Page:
Along the way, you'll solve some puzzles and interact with the environment to advance through the levels. One of the main methods of doing this is Paperizing, which is the method of applying stickers to the world to change events or create new ones. Common stickers can be used to block wind gusts or poison geysers and door stickers can be used to access secret areas. Some of the big stickers - created through the collection of "things" - need to be used in Paperize mode to trigger new scenes, such as the Trumpet being used to wake up a sleeping Wiggler. Trouble can arise, however, because Sticker Star falls into the adventure genre trap of only having one intended solution for these puzzles. You might find a sticker that you think can do the job, only to try Paperizing it, have it not work and lose your sticker permanently. Then you either have to restart the game from your last save to get it back, or walk all the way back to the entrance and head to the specialty shop that deals in stickers. It's not that big of a deal if you have a walkthrough to help you through those parts, but if you don't, it can get annoying when you use the wrong sticker.
Script and humor has always been a strength of the series, and Sticker Star keeps up the tradition. The script is sharp, the names are funny (Snifit or Whiff-It!) and you'll definitely get some laughs out of the experience. The one disappointment is that Bowser, traditionally the source of great comedy in past Mario RPGs, is almost nonexistent in Sticker Star, but the other characters are capable of picking up the slack.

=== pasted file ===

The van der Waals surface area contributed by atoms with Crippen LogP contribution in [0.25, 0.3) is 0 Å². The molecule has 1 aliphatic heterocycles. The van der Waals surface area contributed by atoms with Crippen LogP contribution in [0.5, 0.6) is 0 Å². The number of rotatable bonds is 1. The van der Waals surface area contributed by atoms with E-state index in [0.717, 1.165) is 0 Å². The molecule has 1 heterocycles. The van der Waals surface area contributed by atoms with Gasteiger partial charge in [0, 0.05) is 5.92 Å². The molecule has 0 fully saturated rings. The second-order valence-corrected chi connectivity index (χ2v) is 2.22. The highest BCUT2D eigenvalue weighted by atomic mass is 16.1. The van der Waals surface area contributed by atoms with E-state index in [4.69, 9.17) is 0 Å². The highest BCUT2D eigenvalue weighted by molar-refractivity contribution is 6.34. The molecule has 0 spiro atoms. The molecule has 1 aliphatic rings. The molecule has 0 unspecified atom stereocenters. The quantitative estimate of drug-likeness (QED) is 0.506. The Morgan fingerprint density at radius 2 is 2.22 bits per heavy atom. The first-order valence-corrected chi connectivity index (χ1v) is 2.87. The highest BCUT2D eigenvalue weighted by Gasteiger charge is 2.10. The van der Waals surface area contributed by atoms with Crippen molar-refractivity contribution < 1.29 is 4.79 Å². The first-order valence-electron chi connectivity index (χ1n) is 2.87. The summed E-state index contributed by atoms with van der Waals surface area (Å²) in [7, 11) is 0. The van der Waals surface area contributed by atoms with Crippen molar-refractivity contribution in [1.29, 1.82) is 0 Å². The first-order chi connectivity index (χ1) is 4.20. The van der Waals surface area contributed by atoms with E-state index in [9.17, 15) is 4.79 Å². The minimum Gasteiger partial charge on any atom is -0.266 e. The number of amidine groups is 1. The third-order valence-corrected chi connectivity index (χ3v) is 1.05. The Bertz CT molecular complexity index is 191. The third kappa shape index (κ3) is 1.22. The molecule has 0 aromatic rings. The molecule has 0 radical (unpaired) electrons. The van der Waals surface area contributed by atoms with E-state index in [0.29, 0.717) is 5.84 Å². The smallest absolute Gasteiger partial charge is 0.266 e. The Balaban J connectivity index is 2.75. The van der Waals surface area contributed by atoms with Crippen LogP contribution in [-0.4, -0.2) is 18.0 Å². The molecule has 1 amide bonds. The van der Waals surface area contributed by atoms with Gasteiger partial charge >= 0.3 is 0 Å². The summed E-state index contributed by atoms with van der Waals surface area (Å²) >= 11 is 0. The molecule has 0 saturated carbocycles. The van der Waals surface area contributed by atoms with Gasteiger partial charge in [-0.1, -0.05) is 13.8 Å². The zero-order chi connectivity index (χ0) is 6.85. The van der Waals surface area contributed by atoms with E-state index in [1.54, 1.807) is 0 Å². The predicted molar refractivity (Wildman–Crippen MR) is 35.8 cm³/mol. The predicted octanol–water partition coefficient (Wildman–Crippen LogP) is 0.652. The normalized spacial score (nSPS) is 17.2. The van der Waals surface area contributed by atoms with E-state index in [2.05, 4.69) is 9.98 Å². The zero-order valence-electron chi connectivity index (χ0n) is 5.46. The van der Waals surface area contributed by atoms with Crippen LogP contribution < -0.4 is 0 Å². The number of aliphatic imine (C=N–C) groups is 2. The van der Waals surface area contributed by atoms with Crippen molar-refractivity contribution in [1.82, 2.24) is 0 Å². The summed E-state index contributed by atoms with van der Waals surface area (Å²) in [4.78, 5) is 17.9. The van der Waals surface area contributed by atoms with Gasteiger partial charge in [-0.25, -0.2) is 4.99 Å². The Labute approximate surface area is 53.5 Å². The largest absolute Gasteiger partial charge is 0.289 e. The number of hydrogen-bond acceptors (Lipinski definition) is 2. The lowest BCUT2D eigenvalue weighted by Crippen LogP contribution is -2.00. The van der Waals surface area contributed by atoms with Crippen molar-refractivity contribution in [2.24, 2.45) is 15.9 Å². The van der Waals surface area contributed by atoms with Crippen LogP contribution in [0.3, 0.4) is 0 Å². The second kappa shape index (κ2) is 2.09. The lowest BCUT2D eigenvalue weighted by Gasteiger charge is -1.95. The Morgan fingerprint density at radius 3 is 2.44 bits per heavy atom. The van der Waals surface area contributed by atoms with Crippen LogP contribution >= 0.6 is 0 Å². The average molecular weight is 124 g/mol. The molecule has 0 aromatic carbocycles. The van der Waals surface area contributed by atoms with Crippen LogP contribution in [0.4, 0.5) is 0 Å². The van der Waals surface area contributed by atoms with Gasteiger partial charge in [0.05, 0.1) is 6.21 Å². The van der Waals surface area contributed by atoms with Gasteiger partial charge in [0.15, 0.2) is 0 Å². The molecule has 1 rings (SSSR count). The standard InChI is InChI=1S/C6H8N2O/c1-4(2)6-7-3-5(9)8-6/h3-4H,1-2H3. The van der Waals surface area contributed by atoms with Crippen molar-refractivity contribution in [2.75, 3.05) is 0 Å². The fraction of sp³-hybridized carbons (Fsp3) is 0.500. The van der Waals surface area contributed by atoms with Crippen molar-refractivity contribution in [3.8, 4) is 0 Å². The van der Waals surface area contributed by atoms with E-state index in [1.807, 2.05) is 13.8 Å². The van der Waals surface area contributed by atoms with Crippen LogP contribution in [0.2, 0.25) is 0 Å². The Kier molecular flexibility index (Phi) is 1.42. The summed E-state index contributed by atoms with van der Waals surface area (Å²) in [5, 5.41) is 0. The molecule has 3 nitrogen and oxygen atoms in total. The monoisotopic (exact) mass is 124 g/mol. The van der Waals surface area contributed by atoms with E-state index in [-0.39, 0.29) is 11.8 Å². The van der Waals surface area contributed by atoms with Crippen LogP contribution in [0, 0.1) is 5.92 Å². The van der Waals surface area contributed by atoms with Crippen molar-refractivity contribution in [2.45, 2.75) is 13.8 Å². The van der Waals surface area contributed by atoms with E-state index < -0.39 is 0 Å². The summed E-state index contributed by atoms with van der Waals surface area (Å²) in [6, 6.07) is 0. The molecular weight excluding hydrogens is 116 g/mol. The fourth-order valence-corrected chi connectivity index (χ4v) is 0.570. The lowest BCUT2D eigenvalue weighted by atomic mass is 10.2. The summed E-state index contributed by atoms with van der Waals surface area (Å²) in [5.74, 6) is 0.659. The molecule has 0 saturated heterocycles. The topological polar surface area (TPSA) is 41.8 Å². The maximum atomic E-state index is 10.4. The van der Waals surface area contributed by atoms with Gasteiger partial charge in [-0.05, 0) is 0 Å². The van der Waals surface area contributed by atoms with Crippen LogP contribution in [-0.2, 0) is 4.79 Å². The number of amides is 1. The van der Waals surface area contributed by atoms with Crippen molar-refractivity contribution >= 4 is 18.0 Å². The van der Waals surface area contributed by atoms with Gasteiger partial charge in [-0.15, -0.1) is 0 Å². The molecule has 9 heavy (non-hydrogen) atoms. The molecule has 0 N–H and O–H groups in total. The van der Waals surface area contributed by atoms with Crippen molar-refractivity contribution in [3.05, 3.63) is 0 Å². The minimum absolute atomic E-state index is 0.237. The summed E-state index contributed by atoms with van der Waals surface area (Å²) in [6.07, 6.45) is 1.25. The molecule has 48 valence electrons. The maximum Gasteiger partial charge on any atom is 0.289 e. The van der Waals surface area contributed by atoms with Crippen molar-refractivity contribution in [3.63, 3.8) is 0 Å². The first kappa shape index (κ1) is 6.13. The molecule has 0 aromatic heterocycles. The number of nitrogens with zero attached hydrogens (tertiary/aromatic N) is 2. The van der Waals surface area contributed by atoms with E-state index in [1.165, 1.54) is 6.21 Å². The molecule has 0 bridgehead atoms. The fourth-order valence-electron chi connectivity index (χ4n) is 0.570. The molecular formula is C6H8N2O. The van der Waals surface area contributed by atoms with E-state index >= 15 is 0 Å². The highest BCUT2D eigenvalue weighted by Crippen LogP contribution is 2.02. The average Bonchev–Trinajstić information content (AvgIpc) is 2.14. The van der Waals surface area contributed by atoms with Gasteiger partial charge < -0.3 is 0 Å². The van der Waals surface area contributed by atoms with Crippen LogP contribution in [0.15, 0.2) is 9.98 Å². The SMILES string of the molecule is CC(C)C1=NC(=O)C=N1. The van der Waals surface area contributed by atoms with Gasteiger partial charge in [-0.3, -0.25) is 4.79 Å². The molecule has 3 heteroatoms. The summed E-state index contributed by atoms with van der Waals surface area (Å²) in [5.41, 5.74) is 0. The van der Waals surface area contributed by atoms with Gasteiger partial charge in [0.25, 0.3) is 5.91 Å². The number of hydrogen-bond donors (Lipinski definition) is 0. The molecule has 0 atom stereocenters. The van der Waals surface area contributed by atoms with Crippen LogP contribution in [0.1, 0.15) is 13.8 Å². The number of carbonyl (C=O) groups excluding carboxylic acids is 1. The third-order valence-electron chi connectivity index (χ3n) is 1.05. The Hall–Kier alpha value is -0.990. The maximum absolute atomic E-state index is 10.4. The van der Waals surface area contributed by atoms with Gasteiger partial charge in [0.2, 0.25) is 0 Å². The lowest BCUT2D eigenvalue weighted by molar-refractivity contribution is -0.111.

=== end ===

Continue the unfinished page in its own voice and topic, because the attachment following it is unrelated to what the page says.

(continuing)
Music and sound effects are what you've come to expect from Mario by now. It's mostly upbeat, with some spins on classic Mario tunes mixed in. It feels right at home with past Paper Mario titles but doesn't deviate too far from them either.
I applaud Intelligent Systems for being willing to make big changes to an entrenched series, especially with another Mario series, New Super Mario Bros., being so stagnant. However, change isn't always good, and in the case of Paper Mario: Sticker Star, the sticker battle system is a bit too awkward for its own good. That's not to say that Sticker Star is a bad game, as it still exhibits many of the elements that make Paper Mario a fun experience. Newcomers to the series won't be bothered by any of the changes, as they don't have any prior experience with the series. Veterans, on the other hand, need to come into this game with an open mind, cleansing themselves of what they've assumed Paper Mario needs to be. I believe Sticker Star is going to be remembered as a love it or hate it game within the series. Which one will it be for you? You'll have to play it to decide.
This review is based on a 3DS copy of Paper Mario: Sticker Star.